Yes mainly I was thinking about using those encoder wheels you find in inkjet printers (I have a bucketload of those), combined with some way of measuring the circumference of the filament (more dynamic range). Now I just need to figure out how to get data from the wheels; shouldn't be TOO hard I hope.

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Measuring thickness variation and doing something useful with it seems very hard to me. An encoder wheel on the input to the hot end would be a good idea, but at the same time measuring diameter and presumably compensating for off-round filament just seems like a bridge too far.

But why not try to make the filament you have now and make it conform to a better spec? Apparently you can limit the thickness with a tool I only know as 'pulling-iron' an iron plate with smooth slightly conical holes that you pull your filament trough. The extra thickness is converted to a little extra length and the diameter is limited to the hole used. Easy to do by hand for smaller lengths, but it should not be too hard to make a machine for.

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Apparently you can limit the thickness with a tool I only know as 'pulling-iron' an iron plate with smooth slightly conical holes that you pull your filament trough. The extra thickness is converted to a little extra length and the diameter is limited to the hole used. Easy to do by hand for smaller lengths, but it should not be too hard to make a machine for.

Cool. Sounds better than my idea if it works. I couldn't find anything online by that name, maybe you can post a picture? Of course this could have applications in filament recycling, which is why I think it's worth pursuing.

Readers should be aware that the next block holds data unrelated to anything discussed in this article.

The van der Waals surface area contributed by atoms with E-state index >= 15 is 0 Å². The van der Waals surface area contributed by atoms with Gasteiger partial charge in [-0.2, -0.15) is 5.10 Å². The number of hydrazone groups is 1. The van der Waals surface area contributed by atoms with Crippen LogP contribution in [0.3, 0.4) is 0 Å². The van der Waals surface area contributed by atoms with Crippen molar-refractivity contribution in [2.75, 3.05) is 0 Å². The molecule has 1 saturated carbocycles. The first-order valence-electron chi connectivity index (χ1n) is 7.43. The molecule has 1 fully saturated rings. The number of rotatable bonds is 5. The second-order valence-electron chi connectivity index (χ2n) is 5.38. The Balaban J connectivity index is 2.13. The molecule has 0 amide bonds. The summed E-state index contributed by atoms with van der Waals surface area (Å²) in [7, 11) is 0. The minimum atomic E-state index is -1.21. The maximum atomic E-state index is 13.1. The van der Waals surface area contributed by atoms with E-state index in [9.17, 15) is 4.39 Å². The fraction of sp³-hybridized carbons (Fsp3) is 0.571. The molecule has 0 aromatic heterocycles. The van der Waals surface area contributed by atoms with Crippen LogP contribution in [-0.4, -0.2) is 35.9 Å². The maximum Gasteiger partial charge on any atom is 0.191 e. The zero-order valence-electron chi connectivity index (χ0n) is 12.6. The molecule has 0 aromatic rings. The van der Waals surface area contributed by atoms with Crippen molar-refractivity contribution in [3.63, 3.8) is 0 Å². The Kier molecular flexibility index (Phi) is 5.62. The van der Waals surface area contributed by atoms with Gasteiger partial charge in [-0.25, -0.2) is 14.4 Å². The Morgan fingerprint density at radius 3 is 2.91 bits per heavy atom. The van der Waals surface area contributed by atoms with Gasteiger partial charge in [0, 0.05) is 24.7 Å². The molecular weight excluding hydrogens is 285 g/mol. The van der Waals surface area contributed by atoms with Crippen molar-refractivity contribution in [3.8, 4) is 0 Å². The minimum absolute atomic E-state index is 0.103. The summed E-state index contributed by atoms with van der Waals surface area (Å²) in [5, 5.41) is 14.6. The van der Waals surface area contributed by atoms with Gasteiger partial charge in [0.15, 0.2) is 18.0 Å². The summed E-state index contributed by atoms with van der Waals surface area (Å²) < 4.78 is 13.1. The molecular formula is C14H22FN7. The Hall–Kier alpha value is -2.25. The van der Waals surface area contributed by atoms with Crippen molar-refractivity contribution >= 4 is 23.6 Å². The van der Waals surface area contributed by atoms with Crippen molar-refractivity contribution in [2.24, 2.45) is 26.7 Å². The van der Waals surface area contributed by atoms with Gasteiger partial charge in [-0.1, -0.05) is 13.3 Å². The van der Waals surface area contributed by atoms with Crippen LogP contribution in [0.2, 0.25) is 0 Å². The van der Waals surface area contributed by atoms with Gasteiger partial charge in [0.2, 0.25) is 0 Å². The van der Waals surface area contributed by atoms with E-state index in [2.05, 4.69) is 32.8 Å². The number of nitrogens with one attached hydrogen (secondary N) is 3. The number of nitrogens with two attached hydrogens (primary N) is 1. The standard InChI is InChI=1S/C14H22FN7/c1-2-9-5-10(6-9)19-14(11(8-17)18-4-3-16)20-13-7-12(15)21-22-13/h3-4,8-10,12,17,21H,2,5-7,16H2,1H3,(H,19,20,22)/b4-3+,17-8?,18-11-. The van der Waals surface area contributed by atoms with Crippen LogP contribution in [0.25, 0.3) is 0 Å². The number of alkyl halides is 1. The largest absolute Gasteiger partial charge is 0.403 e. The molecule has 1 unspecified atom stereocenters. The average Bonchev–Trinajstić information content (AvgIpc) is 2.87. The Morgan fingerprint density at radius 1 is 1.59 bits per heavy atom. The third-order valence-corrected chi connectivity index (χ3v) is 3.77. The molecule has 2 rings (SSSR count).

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other than 'Ultimaker PLA' there's no batch code or anything on my silver. it came with the machine which shipped here a couple of weeks ago.

I just noticed it says <=220 degrees on it too. which is strange, since I can't even make it come out the extruder below 230 degrees!

does the gcode take care of the extruder rate and filament thickness? if so, modifying it on the fly does sound tricky..

if you could just get away with changing the extruder motor speed with a single command you might be able to compensate?

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Measuring thickness variation and doing something useful with it seems very hard to me..

I agree.

Rob Guiseburt, the guy who coined the term "Volumetric 5D", has been talking about that for a while now. He seems to think it's not THAT hard. Not sure I buy that but Rob's a very clever guy.

Personally, I'm not sure it's worth it. For the most part, we're printing at resolutions where small differences in filament diameter are in the noise - unless you're printing at 100% infill, over-volume just gets smushed into the voids and under-volume ends up making lines that don't exactly join but are pretty close. Filaments that have big diameter variations tend to cause other problems (mostly at the cold end) and don't live long. People give up, the seller gets a bad name, etc..

What I've been saying for a while, diverging from Rob, is that I'd like to see things move more towards "true" volumetric 5d where the slicer specifies (via "G1 E" or a new "G1 V" or some such) a raw volume value to the firmware in mm^3. For filament-based extruders, like we all have, this doesn't get us a whole lot - it lets you change feedstock diameter and (maybe) rescale a print without reslicing but that's it. What it does allow is non-filament extruders - PLA pellets cost like a 1000 times less than PLA filament....